Designing a good website means more than just making it look good. People need to be able to find the information on your site, and what’s more, it needs to be compelling.

Stats show, that when a person arrives at a website, they will stay for no more than seven seconds – unless the written web-content compels them to stay longer.

Here are five things web-content writers should do to write compelling content:

1.     Identify the website’s goal.

Websites are created with different goals in mind.  Some common goals are:

  • Imparting information – e.g. a news site.
  • Sharing information – e.g. a family history site.
  • Promoting a product – e.g. launching a new product to existing clients.
  • Selling a product – e.g. an e-commerce site.
  • Entertainment – e.g. a movie review site.

The way words are used will vary depending on the website’s goal.  Make sure before you start that you understand what the website is seeking to accomplish.

2.     Research keywords and phrases.

It’s no use if the website can’t be found – it’s all about proper Search Engine Optimisation (SEO).

Take the time at the beginning of each job to visit Google Analytics, and discover what keywords and phrases people use to find sites similar to the one you are about to write.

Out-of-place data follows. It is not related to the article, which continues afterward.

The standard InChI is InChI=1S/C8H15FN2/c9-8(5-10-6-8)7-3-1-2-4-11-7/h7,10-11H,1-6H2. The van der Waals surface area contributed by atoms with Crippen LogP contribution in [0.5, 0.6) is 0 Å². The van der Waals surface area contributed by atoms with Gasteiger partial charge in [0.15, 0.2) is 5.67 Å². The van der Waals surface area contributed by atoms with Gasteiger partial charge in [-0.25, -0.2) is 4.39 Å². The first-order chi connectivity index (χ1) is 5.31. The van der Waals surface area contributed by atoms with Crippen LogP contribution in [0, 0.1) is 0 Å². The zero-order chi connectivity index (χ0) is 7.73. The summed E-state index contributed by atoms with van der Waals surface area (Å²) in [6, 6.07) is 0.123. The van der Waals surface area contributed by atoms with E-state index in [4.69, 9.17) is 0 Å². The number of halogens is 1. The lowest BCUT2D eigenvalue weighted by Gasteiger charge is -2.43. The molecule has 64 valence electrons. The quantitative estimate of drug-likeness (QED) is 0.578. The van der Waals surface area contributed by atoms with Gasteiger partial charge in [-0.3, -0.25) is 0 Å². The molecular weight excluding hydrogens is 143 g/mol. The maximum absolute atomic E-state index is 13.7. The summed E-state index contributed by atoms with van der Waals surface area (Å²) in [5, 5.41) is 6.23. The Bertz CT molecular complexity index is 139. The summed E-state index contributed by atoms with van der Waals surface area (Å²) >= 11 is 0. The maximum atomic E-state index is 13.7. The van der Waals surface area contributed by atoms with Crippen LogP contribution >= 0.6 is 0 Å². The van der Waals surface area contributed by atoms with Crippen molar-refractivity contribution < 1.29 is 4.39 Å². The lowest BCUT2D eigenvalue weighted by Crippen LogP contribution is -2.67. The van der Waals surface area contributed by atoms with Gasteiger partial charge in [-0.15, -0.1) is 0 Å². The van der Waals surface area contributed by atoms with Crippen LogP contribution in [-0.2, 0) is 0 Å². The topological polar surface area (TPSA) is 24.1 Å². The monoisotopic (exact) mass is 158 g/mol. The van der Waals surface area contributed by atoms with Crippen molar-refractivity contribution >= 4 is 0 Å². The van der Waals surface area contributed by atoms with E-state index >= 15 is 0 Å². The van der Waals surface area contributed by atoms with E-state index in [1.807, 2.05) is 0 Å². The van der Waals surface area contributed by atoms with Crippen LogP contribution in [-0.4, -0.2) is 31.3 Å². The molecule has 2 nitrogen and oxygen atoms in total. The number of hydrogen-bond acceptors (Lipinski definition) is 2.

Make sure those metatags are sorted.  It’s true, Google and other search engines don’t put much emphasis on metatags these days, but your page title and description will still show on the search page.

3.     Don’t try to be too clever.

Remember, the reason for being on the World Wide Web is to be found. Using puns and witty sayings may be clever but Google is nowhere near as clever as you, it can only rank a site according to the keywords and phrases you use.

For instance, a beauty therapy site that uses the heading “The Bare Necessities” is less likely to be found than a site that just calls itself what it is, such as, “Waxing” or “Hair Removal”.

4.     Stay focused.

Remember, readers usually want specific information related to the website or page title. Let’s be honest, too many websites waffle rather than get to the point.

Here’s a hint – before you begin, work out how many words you think should be on each page. Then, stick to those word limits.  It’ll mean you constantly hone your words and stay focused on the topic.

 5.     Get your grammar, spelling and punctuation in order.

Write website content. Spell-check website content. Proofread website content.

Poorly written content ruins the integrity of a website. There’s no other way to say it; proofread, proofread… proofread, and then proofread again.

About the author

Greg Knowles recently completed the Web Writing Course at NZ Writers’ College. His blog is about Seventies Music

Photo credit: flickr.com_Global Innovation Game